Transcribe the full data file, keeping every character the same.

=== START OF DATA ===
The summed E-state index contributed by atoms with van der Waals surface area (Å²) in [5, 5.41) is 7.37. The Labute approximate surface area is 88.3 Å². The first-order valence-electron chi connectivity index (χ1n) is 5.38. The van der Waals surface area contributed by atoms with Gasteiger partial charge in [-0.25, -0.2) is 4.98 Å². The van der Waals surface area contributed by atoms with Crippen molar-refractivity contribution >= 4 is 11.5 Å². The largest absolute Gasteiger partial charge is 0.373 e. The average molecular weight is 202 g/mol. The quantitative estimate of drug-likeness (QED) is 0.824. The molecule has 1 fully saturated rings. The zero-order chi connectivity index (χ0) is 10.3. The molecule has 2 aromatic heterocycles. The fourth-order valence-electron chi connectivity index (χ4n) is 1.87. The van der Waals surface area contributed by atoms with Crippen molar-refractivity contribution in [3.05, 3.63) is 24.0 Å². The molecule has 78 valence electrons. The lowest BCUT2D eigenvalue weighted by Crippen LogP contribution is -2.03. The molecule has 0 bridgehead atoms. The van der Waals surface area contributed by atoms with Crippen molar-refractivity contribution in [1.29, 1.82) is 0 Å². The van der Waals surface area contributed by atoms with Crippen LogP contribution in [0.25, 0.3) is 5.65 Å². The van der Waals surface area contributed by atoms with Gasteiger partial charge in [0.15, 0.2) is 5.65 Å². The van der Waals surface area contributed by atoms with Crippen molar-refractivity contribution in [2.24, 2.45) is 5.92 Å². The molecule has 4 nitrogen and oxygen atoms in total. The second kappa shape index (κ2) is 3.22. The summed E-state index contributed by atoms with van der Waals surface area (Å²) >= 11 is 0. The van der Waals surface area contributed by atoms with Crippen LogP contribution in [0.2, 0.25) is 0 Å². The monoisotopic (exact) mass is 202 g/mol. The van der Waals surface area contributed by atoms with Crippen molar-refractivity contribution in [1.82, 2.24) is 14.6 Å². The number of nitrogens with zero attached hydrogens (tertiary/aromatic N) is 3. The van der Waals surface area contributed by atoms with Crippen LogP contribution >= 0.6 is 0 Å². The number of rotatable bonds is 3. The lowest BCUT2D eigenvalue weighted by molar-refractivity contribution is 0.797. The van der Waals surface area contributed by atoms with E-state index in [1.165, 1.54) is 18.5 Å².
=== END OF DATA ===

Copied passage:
The summed E-state index contributed by atoms with van der Waals surface area (Å²) in [5, 5.41) is 7.37. The Labute approximate surface area is 88.3 Å². The first-order valence-electron chi connectivity index (χ1n) is 5.38. The van der Waals surface area contributed by atoms with Gasteiger partial charge in [-0.25, -0.2) is 4.98 Å². The van der Waals surface area contributed by atoms with Crippen molar-refractivity contribution >= 4 is 11.5 Å². The largest absolute Gasteiger partial charge is 0.373 e. The average molecular weight is 202 g/mol. The quantitative estimate of drug-likeness (QED) is 0.824. The molecule has 1 fully saturated rings. The zero-order chi connectivity index (χ0) is 10.3. The molecule has 2 aromatic heterocycles. The fourth-order valence-electron chi connectivity index (χ4n) is 1.87. The van der Waals surface area contributed by atoms with Crippen molar-refractivity contribution in [3.05, 3.63) is 24.0 Å². The molecule has 78 valence electrons. The lowest BCUT2D eigenvalue weighted by Crippen LogP contribution is -2.03. The molecule has 0 bridgehead atoms. The van der Waals surface area contributed by atoms with Crippen molar-refractivity contribution in [1.29, 1.82) is 0 Å². The van der Waals surface area contributed by atoms with Crippen LogP contribution in [0.25, 0.3) is 5.65 Å². The van der Waals surface area contributed by atoms with Gasteiger partial charge in [0.15, 0.2) is 5.65 Å². The van der Waals surface area contributed by atoms with Crippen molar-refractivity contribution in [2.24, 2.45) is 5.92 Å². The molecule has 4 nitrogen and oxygen atoms in total. The second kappa shape index (κ2) is 3.22. The summed E-state index contributed by atoms with van der Waals surface area (Å²) >= 11 is 0. The van der Waals surface area contributed by atoms with Crippen LogP contribution in [0.2, 0.25) is 0 Å². The monoisotopic (exact) mass is 202 g/mol. The van der Waals surface area contributed by atoms with Crippen molar-refractivity contribution in [1.82, 2.24) is 14.6 Å². The number of nitrogens with zero attached hydrogens (tertiary/aromatic N) is 3. The van der Waals surface area contributed by atoms with Crippen LogP contribution >= 0.6 is 0 Å². The number of rotatable bonds is 3. The lowest BCUT2D eigenvalue weighted by molar-refractivity contribution is 0.797. The van der Waals surface area contributed by atoms with E-state index in [1.165, 1.54) is 18.5 Å².